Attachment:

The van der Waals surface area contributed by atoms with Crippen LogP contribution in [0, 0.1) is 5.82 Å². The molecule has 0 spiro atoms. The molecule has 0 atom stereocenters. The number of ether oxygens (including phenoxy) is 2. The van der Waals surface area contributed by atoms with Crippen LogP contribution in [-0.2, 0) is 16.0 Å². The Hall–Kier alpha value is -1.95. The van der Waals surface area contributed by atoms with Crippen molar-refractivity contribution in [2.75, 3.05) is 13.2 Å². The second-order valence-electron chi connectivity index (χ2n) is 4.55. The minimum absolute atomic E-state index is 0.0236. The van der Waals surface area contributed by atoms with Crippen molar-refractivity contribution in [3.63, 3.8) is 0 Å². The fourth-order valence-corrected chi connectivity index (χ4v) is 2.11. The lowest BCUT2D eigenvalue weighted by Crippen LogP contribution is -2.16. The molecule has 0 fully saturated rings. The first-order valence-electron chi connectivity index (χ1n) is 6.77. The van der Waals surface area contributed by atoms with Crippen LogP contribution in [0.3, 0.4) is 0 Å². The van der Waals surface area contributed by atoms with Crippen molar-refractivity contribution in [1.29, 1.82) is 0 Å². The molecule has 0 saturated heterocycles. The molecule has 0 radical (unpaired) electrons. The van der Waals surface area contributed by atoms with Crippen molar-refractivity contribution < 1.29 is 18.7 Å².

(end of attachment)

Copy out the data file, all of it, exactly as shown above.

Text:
The van der Waals surface area contributed by atoms with Crippen LogP contribution in [0, 0.1) is 5.82 Å². The molecule has 0 spiro atoms. The molecule has 0 atom stereocenters. The number of ether oxygens (including phenoxy) is 2. The van der Waals surface area contributed by atoms with Crippen LogP contribution in [-0.2, 0) is 16.0 Å². The Hall–Kier alpha value is -1.95. The van der Waals surface area contributed by atoms with Crippen molar-refractivity contribution in [2.75, 3.05) is 13.2 Å². The second-order valence-electron chi connectivity index (χ2n) is 4.55. The minimum absolute atomic E-state index is 0.0236. The van der Waals surface area contributed by atoms with Crippen molar-refractivity contribution in [3.63, 3.8) is 0 Å². The fourth-order valence-corrected chi connectivity index (χ4v) is 2.11. The lowest BCUT2D eigenvalue weighted by Crippen LogP contribution is -2.16. The molecule has 0 fully saturated rings. The first-order valence-electron chi connectivity index (χ1n) is 6.77. The van der Waals surface area contributed by atoms with Crippen LogP contribution in [0.3, 0.4) is 0 Å². The van der Waals surface area contributed by atoms with Crippen molar-refractivity contribution in [1.29, 1.82) is 0 Å². The molecule has 0 saturated heterocycles. The molecule has 0 radical (unpaired) electrons. The van der Waals surface area contributed by atoms with Crippen molar-refractivity contribution < 1.29 is 18.7 Å².